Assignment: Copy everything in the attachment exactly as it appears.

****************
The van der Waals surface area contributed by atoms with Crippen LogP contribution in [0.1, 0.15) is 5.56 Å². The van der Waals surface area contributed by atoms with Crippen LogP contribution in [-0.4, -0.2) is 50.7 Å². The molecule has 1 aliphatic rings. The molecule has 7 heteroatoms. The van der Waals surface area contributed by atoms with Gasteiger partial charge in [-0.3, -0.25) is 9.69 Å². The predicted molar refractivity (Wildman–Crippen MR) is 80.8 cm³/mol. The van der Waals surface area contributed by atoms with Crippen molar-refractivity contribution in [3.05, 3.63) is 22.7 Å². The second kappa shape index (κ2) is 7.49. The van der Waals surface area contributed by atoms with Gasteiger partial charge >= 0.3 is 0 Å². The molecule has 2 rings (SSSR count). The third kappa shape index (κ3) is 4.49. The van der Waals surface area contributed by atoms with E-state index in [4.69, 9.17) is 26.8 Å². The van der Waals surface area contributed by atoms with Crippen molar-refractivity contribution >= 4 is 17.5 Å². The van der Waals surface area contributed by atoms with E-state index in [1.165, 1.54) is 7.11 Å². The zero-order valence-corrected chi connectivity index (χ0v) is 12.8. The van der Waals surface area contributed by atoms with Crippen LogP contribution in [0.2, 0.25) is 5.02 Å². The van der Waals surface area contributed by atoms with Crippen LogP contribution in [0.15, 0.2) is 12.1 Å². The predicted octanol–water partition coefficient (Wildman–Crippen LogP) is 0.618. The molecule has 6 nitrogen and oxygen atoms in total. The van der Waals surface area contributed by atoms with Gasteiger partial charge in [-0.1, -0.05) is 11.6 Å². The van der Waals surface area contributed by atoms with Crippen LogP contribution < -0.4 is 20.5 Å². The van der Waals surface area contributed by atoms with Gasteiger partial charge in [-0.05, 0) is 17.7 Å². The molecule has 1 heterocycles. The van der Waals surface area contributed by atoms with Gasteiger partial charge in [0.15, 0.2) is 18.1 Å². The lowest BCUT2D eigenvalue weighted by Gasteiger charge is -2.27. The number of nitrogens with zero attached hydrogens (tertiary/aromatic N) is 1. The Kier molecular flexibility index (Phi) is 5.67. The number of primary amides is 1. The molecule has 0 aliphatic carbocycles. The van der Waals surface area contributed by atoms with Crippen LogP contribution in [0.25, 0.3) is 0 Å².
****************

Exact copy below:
The van der Waals surface area contributed by atoms with Crippen LogP contribution in [0.1, 0.15) is 5.56 Å². The van der Waals surface area contributed by atoms with Crippen LogP contribution in [-0.4, -0.2) is 50.7 Å². The molecule has 1 aliphatic rings. The molecule has 7 heteroatoms. The van der Waals surface area contributed by atoms with Gasteiger partial charge in [-0.3, -0.25) is 9.69 Å². The predicted molar refractivity (Wildman–Crippen MR) is 80.8 cm³/mol. The van der Waals surface area contributed by atoms with Crippen molar-refractivity contribution in [3.05, 3.63) is 22.7 Å². The second kappa shape index (κ2) is 7.49. The van der Waals surface area contributed by atoms with Gasteiger partial charge >= 0.3 is 0 Å². The molecule has 2 rings (SSSR count). The third kappa shape index (κ3) is 4.49. The van der Waals surface area contributed by atoms with E-state index in [4.69, 9.17) is 26.8 Å². The van der Waals surface area contributed by atoms with Crippen molar-refractivity contribution >= 4 is 17.5 Å². The van der Waals surface area contributed by atoms with E-state index in [1.165, 1.54) is 7.11 Å². The zero-order valence-corrected chi connectivity index (χ0v) is 12.8. The van der Waals surface area contributed by atoms with Crippen LogP contribution in [0.2, 0.25) is 5.02 Å². The van der Waals surface area contributed by atoms with Crippen LogP contribution in [0.15, 0.2) is 12.1 Å². The predicted octanol–water partition coefficient (Wildman–Crippen LogP) is 0.618. The molecule has 6 nitrogen and oxygen atoms in total. The van der Waals surface area contributed by atoms with Gasteiger partial charge in [-0.1, -0.05) is 11.6 Å². The van der Waals surface area contributed by atoms with Crippen LogP contribution < -0.4 is 20.5 Å². The van der Waals surface area contributed by atoms with Gasteiger partial charge in [-0.05, 0) is 17.7 Å². The molecule has 1 heterocycles. The van der Waals surface area contributed by atoms with Gasteiger partial charge in [0.15, 0.2) is 18.1 Å². The lowest BCUT2D eigenvalue weighted by Gasteiger charge is -2.27. The number of nitrogens with zero attached hydrogens (tertiary/aromatic N) is 1. The Kier molecular flexibility index (Phi) is 5.67. The number of primary amides is 1. The molecule has 0 aliphatic carbocycles. The van der Waals surface area contributed by atoms with Crippen LogP contribution in [0.25, 0.3) is 0 Å².